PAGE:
by Rachel Griess
When Fort Collins resident Donna Davenport suffered a stroke two years ago, she had trouble taking care of her little dog and despaired that she would have to find a new home for the Shih Tzu that had been her constant companion for nearly a decade.
That’s when she discovered Pets Forever, a unique community-service program that pairs Colorado State University student volunteers with low-income elderly and disabled people who need help caring for their pets. The program plays a critical role in the lives of homebound pet owners by allowing them to keep the dogs and cats that are an important source of comfort and companionship.
Davenport found in Pets Forever the support she needed to keep her dog, Kelso. Student volunteers provide services including dog walks, pet hygiene, yard and litter-box cleanup, and administration of pet medication. The students even help with pet-related errands, such as buying pet food and supplies, and transporting pets to veterinary appointments.
Pets Forever is much more than a dog-walking service: It benefits limited-income elderly and disabled people by maintaining and nurturing the human-animal bond.
“I was relieved to hear about it and learn that, with a little help, I could keep Kelso,” Davenport said. “I couldn’t imagine life without him.”
Pets Forever, run by the CSU College of Veterinary Medicine and Biomedical Sciences, assists about 80 Larimer County residents at any given time.
Volunteers commit to a minimum of four client visits per week. Students earn one academic credit toward their degree requirements by attending weekly meetings that include class discussions and presentations by local non-profit organizations.
In this way, Pets Forever serves another important role: The nonprofit helps connect clients with other community resources that provide a variety of support services.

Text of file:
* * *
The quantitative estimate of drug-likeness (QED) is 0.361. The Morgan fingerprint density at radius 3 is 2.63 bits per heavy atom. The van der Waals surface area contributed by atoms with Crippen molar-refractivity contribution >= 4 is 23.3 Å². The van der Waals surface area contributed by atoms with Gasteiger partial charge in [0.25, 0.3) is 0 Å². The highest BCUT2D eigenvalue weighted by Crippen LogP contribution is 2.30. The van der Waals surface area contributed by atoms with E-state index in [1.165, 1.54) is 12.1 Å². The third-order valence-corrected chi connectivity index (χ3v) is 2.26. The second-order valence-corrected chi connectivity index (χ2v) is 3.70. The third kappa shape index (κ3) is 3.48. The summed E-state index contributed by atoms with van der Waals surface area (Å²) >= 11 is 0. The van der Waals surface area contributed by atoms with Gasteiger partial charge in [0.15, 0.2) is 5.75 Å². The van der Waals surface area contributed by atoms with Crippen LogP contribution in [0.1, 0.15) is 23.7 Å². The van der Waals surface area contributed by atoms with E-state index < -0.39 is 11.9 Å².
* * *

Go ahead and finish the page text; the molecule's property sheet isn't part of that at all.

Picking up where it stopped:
“Students report that the biggest rewards are the relationships they build with the clients,” said Lori Kogan, an associate professor in the CSU Department of Clinical Sciences and director of Pets Forever. “Students realize that something as small as walking someone’s dog makes a tremendous difference in people’s lives.”
Michelle Albright, who is pursuing a master’s degree in toxicology, helps client Lori Beldo care for her 12-year-old Chinese crested, named Minnie. Beldo learned about the program two years ago from Disabled Resource Services of Larimer County; since then, Albright has visited multiple times a week to help with Minnie.
In the process, the two women have become close friends.
“I have a hard time getting out and around, so it’s nice to have someone take Minnie on walks, drive her to vet appointments, and groom her when she needs it,” Beldo said. “It’s the nicest thing someone could have ever done for me.”
Beldo needed the help after she was thrown from a horse, an accident that led to multiple surgeries, arthritis, and physical limitations. She has recently been hospitalized for several bouts of pneumonia.
Albright said it has been gratifying to help Beldo and her dog. In return, the student said, she has envisioned career opportunities she had not earlier considered, and has developed valuable skills in client interaction.
“It’s become more than just a volunteer program for me,” Albright said. “I’m applying for vet school, and Pets Forever has given me skills in client communication and has opened up my mind to all the career opportunities there are to work with animals.”
This fall, Pets Forever has expanded to include a course in graduate studies designed for students enrolled in the professional master’s program in the CSU Department of Biomedical Sciences.
“The experience students gain through Pets Forever really helps develop skills they need to be a successful vet or medical-school applicant,” said Christianne Magee, an assistant professor in the Department of Biomedical Sciences and instructor for the new master’s program. “These skills are in service, communication, and community giving.”